By Lisa Keen
Voters in Anchorage, Alaska, overwhelmingly rejected a ballot measure Tuesday that sought to add “sexual orientation” and “transgender identity” to the city’s human rights law.
With 102 of 121 precincts counted late Monday, the vote on the measure, Proposition 5, was 58 percent to 42 percent, according to the city elections division.
Turnout Tuesday set records, with so many voters showing up that some precincts ran out of ballots. The Anchorage Daily News reported that the head of “Protect Your Rights,” a group organizing opposition to the ballot measure, sent out an email Monday and Tuesday telling “thousands” that they could register to vote at the polls on Tuesday, but he was wrong. The email said nothing about the topic of Proposition 5; it said only “Protect Your Rights. Vote No.”
KTUU Television reported Tuesday night that precincts were allowing voters to go ahead and fill out “questioned” ballots. And the city’s election clerk told the station that she believed some voters were coming from jurisdictions outside Anchorage to cast votes.
Supporters of Proposition 5 were upset last week by a political ad put on the television airwaves in Anchorage, characterizing the potential beneficiaries of the measure as burly men wearing women’s clothing, trying to get jobs at day care centers and access to women’s locker rooms. One ad claimed that a day care center would be forced to hire a “transvestite who wants to work with toddlers” if the amendment to its human rights law passed. The other ad claimed a local fitness gym would have to “open the women’s locker room to anyone who claims a female identity.”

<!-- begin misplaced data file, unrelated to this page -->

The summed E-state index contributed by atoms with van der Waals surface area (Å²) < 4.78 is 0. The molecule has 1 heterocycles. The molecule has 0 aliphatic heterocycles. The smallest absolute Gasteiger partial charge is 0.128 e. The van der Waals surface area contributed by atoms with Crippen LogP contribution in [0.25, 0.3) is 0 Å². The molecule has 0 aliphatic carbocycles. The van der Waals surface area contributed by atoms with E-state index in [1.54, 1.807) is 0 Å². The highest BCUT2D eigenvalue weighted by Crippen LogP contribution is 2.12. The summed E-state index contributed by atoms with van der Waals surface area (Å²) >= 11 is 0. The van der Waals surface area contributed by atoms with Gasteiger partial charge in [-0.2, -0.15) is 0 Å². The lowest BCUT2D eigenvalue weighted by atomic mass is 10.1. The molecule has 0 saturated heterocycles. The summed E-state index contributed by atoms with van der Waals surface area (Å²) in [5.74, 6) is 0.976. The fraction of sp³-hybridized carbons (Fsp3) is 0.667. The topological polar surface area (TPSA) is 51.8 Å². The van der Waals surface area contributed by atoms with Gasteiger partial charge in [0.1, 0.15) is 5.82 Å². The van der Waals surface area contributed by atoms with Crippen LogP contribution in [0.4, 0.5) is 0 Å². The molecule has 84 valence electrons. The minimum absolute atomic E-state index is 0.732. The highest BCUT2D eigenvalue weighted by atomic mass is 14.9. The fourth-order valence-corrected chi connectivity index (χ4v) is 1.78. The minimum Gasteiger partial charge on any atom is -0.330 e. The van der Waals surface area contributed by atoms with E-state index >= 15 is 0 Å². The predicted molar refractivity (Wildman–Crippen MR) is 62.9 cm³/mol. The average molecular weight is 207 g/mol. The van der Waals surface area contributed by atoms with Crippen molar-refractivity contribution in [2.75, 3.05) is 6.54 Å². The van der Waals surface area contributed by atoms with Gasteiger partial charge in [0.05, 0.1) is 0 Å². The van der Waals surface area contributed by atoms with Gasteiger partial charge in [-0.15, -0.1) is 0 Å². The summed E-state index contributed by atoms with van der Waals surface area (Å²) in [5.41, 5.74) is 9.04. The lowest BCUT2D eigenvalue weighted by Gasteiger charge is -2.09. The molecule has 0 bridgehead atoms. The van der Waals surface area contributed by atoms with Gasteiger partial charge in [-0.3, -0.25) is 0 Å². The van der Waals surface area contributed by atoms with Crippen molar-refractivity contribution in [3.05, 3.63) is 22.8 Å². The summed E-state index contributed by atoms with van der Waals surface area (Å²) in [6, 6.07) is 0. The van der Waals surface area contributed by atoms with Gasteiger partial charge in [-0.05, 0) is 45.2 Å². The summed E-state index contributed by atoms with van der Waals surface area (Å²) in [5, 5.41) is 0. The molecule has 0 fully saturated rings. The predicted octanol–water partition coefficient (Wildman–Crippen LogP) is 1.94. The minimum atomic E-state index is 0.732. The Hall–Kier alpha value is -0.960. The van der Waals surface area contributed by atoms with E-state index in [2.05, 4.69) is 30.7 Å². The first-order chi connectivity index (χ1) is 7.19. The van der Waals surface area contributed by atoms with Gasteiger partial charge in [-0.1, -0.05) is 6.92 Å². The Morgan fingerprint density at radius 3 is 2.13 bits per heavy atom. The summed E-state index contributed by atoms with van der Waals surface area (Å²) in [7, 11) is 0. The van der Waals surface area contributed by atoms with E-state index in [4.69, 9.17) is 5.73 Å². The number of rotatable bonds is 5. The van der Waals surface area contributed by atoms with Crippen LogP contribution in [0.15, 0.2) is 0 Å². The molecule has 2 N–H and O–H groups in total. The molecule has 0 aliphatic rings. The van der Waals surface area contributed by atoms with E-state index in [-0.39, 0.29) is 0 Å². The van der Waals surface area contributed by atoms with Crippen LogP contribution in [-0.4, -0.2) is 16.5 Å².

The ads were produced by “Protect Your Rights.”
Yes on 5-One Anchorage, a coalition supporting the ballot measure, called the ads “highly offensive” and an effort to “dehumanize and demean our transgender friends, family and neighbors.”
The “Protect Your Rights” group said the ads were intended to point out a “shocking flaw” of the proposed amendment: it didn’t define “transgender.”
Proposition 5 sought to add “sexual orientation” and “transgender identity” to the existing non-discrimination law that applies in matters of the sale or rental of property, finance, employment, public accommodations, education, and “practices of the municipality.” The measure does define “sexual orientation” as “an individual’s heterosexuality, homosexuality, or bisexuality.” But did not define “transgender identity.”
Jeffrey Mittman, executive director of the ACLU of Alaska, said the definition for “sexual orientation” was necessary because of opponents’ attempts to claim that it would prohibit discrimination based on pedophilia, necrophilia, and other sexual disorders. But “transgender identity,” he said, is something the courts are “well aware of.”